Today, we meet the last alchemist. The University
of Houston's College of Engineering presents this
series about the machines that make our
civilization run, and the people whose ingenuity
By 1600 two forces rode a
collision course. People like Galileo and Francis
Bacon were just shaping modern experimental
science. At the same time, medieval alchemy
struggled to cope with all the change. In the
century before, the alchemist Paracelsus had tried to change
alchemical thinking from within.
But he still spoke the old language of magic and
mysticism. Modern science needed a new language and
new people. It needed people with clear eyes, ready
to receive nature as it presented itself. The human
imagination had to touch the hard earth for a
season if we were to move ahead.
So, while we struggled to set up the Plymouth
Colony in America, the last alchemists fought a
losing battle in England. The most evident of these
was Robert Fludd.
Fludd was as bombastic and difficult as Paracelsus
had been before him. He was also the most rigid
kind of fundamentalist. Since Aristotle was a
pagan, everything he'd ever written was wrong.
Plato had at least read the old Mosaic Bible texts.
Maybe he had a little to say to us.
Fludd's claims about physical reality run an
amazing gamut from crazy to insightful. Lightning,
for example, was simply not to be understood in
physical terms. It was the naked will of God.
That's why it struck the people who didn't run and
hide when they saw it.
But he also believed the sun -- not the earth --
was at the center of the universe. He said that our
blood carries the lifegiving parts of air through
our body in a circular motion. That was very close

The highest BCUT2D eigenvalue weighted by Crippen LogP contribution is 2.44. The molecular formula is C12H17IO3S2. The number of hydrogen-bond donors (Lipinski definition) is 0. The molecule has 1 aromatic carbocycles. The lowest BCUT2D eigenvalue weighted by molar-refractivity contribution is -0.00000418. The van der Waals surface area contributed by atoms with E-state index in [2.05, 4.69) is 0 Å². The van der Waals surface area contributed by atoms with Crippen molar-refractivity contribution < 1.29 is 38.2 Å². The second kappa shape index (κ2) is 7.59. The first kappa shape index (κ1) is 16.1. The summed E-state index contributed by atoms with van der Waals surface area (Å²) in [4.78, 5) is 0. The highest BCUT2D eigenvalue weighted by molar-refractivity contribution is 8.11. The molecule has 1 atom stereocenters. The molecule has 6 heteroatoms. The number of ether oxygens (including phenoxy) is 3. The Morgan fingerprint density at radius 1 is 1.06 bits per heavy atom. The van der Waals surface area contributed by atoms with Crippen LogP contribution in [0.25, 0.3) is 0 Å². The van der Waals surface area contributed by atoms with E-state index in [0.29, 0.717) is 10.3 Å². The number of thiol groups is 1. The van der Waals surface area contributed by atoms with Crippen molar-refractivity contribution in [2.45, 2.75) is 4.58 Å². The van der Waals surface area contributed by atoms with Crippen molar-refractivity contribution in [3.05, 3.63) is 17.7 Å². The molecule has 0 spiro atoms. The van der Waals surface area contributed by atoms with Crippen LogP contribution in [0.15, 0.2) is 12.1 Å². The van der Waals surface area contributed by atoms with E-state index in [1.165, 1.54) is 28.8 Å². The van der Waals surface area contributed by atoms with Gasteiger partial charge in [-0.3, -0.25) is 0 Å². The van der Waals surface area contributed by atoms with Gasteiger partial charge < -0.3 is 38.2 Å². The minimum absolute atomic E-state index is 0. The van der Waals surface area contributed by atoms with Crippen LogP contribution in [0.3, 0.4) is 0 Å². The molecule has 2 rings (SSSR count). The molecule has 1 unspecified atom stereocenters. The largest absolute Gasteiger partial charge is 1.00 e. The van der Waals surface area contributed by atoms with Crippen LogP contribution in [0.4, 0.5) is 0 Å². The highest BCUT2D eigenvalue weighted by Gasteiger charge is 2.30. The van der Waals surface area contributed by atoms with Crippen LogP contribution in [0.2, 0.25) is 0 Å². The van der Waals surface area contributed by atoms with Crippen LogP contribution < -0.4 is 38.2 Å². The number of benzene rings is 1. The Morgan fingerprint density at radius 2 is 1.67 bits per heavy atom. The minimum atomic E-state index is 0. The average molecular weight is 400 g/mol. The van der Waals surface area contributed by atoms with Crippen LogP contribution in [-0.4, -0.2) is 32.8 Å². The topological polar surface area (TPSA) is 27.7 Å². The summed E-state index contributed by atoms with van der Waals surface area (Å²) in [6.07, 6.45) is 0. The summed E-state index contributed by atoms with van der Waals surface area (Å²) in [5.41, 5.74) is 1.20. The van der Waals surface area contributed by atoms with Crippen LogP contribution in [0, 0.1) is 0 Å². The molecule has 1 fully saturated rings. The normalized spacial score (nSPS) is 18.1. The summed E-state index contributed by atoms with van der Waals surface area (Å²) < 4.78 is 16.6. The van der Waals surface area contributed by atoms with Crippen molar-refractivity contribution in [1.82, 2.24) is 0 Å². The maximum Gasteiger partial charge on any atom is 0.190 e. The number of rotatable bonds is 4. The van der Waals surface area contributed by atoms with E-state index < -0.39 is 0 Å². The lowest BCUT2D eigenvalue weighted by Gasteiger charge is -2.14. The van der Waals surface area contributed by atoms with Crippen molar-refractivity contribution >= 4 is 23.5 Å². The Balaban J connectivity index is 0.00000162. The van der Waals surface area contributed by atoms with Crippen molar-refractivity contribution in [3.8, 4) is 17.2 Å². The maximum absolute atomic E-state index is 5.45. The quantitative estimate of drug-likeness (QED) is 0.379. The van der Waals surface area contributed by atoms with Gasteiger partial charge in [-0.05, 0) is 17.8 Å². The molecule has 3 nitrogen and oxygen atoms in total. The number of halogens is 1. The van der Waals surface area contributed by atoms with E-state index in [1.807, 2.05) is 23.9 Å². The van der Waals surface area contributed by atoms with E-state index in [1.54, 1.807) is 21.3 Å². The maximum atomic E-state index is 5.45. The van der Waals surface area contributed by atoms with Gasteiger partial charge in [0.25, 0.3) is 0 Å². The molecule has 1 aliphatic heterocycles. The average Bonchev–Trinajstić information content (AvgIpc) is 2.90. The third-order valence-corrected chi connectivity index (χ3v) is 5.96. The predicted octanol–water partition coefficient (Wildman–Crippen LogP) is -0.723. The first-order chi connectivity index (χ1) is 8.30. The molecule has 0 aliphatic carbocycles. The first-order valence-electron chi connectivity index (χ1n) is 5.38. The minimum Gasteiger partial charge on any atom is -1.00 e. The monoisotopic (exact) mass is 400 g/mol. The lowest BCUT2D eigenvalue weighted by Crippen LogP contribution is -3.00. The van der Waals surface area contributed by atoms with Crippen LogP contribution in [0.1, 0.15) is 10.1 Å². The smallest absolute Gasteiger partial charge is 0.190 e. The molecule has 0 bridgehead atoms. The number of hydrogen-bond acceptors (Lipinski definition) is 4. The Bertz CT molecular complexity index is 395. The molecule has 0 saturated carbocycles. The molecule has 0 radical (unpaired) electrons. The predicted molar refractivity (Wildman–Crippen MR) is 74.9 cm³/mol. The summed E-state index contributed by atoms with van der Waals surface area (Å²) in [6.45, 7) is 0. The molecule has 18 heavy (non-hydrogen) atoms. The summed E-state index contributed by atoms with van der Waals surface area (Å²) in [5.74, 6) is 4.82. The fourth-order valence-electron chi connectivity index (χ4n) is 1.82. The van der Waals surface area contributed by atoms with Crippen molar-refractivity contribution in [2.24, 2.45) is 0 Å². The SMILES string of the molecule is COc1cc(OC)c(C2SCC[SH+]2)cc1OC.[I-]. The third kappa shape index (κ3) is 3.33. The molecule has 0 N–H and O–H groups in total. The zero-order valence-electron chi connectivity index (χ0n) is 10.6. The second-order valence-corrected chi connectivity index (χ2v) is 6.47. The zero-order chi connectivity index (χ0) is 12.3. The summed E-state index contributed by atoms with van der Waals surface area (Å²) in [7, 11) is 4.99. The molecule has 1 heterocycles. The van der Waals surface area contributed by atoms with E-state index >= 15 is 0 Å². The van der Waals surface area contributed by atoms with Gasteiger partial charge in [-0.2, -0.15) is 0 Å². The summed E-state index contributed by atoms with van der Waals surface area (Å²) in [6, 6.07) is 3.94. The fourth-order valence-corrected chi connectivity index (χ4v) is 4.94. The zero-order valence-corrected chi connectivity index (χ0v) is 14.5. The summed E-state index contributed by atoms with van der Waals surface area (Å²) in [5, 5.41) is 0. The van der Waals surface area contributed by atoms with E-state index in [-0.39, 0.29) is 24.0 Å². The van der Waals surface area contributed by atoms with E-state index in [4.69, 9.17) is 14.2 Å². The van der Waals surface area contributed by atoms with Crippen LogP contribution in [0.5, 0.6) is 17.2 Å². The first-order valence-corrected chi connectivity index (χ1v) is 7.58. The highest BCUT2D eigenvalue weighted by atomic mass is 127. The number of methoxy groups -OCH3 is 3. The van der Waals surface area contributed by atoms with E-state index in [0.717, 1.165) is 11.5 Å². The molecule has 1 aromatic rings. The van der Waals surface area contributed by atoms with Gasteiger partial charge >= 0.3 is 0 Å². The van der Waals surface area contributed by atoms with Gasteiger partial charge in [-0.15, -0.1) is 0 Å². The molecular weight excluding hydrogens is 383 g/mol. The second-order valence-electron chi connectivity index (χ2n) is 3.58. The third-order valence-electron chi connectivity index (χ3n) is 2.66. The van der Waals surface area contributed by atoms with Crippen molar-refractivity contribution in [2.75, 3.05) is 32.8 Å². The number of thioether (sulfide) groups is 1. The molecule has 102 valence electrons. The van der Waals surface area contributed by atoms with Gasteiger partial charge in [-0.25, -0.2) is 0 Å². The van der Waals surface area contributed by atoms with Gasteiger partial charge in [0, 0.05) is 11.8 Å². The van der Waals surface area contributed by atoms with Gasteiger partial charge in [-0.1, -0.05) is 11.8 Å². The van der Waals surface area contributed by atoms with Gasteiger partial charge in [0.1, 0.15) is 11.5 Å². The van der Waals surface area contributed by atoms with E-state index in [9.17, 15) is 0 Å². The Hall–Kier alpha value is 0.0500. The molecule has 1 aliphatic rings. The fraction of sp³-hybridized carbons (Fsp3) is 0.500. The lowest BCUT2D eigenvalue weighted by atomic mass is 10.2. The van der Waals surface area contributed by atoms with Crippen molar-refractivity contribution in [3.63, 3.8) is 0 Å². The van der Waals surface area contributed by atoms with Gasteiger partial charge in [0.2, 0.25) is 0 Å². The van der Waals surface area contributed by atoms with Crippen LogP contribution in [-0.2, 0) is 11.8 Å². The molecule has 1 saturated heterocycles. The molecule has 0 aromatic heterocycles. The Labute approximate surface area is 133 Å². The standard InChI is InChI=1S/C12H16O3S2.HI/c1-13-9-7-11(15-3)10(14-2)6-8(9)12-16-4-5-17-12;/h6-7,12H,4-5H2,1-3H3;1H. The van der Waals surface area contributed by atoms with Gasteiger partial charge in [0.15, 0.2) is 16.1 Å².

to the modern theory of blood circulation. Harvey
gave us that theory only a few years later, and
Harvey was Fludd's close friend.
Fludd proposed one of the famous perpetual motion
machines. It worked like this: A water wheel grinds
grain, and it pumps the water back into its own
supply tank. If such a thing could work, you could
lock the whole business in a room and it'd grind
grain forever. You wouldn't need a stream.
Fludd was Europe's best known scientist in his
time. When his ideas finally fell, it was because
he didn't protect himself from the lightning bolts
of change. Every 17th-century scientist we know
about today took time out to attack Fludd's ideas.
He was the lightning rod that called the new
science down on alchemy. When he died in 1637,
alchemy died with him.
And in that odd way, Robert Fludd did as much as
anyone to bring modern science into being.
I'm John Lienhard, at the University of Houston,
where we're interested in the way inventive minds
Huffman, W.H., Robert Fludd and the End of the
Renaissance. New York: Routledge, 1988.
Yates, F.A., Theatre of the World.
Chicago: The University of Chicago Press, 1969.
Boorstin, D.J., The Discoverers. New
York: Random House, 1983.
Debus, A.G., The English Paracelsians.
New York: Franklin Watts, Inc., 1966, Chapter 3.
For more on alchemy see Episodes 76, 293,
and especially 474, which
deals with Fludd's precursor, John Dee. For more on
Paracelcus in particular, see Episodes 511 and 610.
Image courtesy of Special
Collections, University of Kentucky Library
A late 17th century version of Fludd's perpetual
motion machine grinding grain as shown in
Böckler's Theatre of New Machines
The Engines of Our Ingenuity is
Copyright © 1988-1997 by John H.
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